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Studious StudentsMore and more journal articles are becoming available electronically. But if you are after an article from a  print journal, follow these steps:

  1. Search for the journal title in the Library catalogue.
  2. Check the holdings to ensure we hold the volume and issue you are after.
  3. Take note of the call number.
  4. Locate the journal on the shelf, find the appropriate volume and issue and look up the article.

For more detailed information, see our Ask-a-Librarian Q&A.

If you need assistance in finding the journal, enquire at the Information & Loans Desk on Level B.



Studious Students by starmanseries under a CC BY 2.0 licence

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The Dawn, an early Australian feminist journal published by Louisa Lawson from 1888-1905, was digitised and made available by the National Library of Australia for International Women’s Day 2012.

This project was entirely funded by donations via the Digitise the Dawn campaign.

Access The Dawn via the National Library’s Trove database, which is freely available on the Internet. Trove contains the full content of Australian newspapers from 1803-1954, and the Australian Women’s Weekly to 1982.

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Students working on the Government Business Relations assignment on Plagiarism may be interested in this new ebook:

Plagiarism, the Internet and student learning : Improving academic integrity

If you are having difficulty finding enough material – try searching the Library catalogue using keywords like the name of your intended profession (accounting, business, law, etc) and a term like “ethics” or “research.”

Journal Articles:

Academic Source Complete or Business Source Complete may be good databases to try for academic articles on this topic. You should also look at the relevant subject guide for your profession. Plagiarism in accounting or business could have serious legal ramifications, so it may also be useful to look at databases from the law subject guide. You may also want to try searching for issues such as “copyright” or “fraud” in your profession.

Finally – make sure that you can’t be accused of plagiarism yourself! Make sure that you use references to show where you are quoting someone else’s words or ideas – the Library provides access to referencing guides.

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The Library’s E-journals, Newspapers & E-books search page has been upgraded.

The search interface now allows a number of different types of searches, via the tabs at the top of the page. A search can be made of all electronic resources,  or limited to a search of either E-journals / Newspapers or E-books.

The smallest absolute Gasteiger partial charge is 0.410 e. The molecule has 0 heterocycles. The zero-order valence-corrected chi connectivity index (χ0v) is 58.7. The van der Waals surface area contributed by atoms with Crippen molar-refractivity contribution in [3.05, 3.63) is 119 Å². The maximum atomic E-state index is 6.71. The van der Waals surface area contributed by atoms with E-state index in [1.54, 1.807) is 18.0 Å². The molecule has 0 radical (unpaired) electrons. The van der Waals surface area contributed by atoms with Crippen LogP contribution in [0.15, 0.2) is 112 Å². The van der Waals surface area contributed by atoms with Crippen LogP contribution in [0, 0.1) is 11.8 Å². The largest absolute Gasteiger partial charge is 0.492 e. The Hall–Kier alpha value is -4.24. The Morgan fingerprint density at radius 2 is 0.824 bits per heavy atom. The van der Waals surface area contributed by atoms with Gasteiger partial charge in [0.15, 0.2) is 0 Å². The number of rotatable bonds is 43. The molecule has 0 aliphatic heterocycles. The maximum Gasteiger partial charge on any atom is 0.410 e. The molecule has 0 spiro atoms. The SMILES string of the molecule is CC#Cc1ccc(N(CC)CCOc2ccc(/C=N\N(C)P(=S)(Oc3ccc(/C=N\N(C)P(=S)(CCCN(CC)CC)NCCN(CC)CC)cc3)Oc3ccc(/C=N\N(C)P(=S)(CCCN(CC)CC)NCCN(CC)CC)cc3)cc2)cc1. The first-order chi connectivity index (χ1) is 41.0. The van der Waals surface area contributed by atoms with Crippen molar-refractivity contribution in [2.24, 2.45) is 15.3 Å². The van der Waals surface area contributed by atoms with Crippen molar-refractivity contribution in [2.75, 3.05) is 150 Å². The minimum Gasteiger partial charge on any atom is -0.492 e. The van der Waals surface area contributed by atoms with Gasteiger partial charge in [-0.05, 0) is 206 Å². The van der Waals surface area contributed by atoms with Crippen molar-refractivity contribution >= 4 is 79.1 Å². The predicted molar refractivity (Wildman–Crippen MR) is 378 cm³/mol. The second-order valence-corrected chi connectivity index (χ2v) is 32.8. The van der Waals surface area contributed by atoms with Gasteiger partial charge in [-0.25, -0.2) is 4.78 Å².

All tabs also now offer a DOI search (Digital Object Identifier), allowing you to instantly find any article available from UC Library’s extensive electronic resource collection (34811 e-books & 40039 e-journals as of the 30/8/11), with the entry of a single number.

Upgraded E-journals, Newspapers & E-books Web page

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You can access most online Library resources off campus simply by using your UC login. The Library now has access to around 40,000 journals online, and a range of e-books in various subject areas.

When you click through to one of our online resources from a Library page, you should be asked for your UC login and password on an EZproxy page. This will give you access via the Library’s account. If the resource you are using requires a personal login, e.g. a RefWorks account, you will normally enter this on the next screen.

The most common issues are:

  • Not using the links from the Library webpage to access articles. If you Google search for academic information or a particular database, you will not be recognised as being covered by the UC subscriptions and may be asked to pay for articles! Click through from the Library and sign in as yourself to access material for free.
  • Government departments and other areas with ‘firewalls’ sometimes block UC services.
  • Database downtimes – check the Library blog to see if your database is unavailable for maintenance.

If you have any issues accessing UC Library material, please contact the Library Service Desk by email, phone (02) 6201 5082, or online through the Chat with a Librarian service.

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The answer is right on the Library’s homepage!  You can find them in  Library Databases but first you need to know what you are  looking for and which database to use.

Why can’t I find articles through Google? You can, however if you find articles from subscription journals (i.e. not open access) through Google you will have to pay for them!

UC students are entitled to online access to subscription journal articles through the Library Website.

Before you start searching, you need to think about your search strategy. What course are you enrolled in? What is the topic? What keywords will you use in the search? Choice of keywords is important and they can be found in your assignment topic or from your lectures and readings.

To learn about choosing keywords and using them in a database; register to attend a session on Finding Journal Articles on the Research Skills Library website.

Ask for help at the Research Assistance Desk if you are on campus. We are open from 8:30 a.m. to 9:00 p.m. Monday – Thursday (6:00pm closing on Friday). For further details please check Library Hours.

You can also use the Chat with a Librarian service, phone (6201 5082), or email to Ask a Librarian.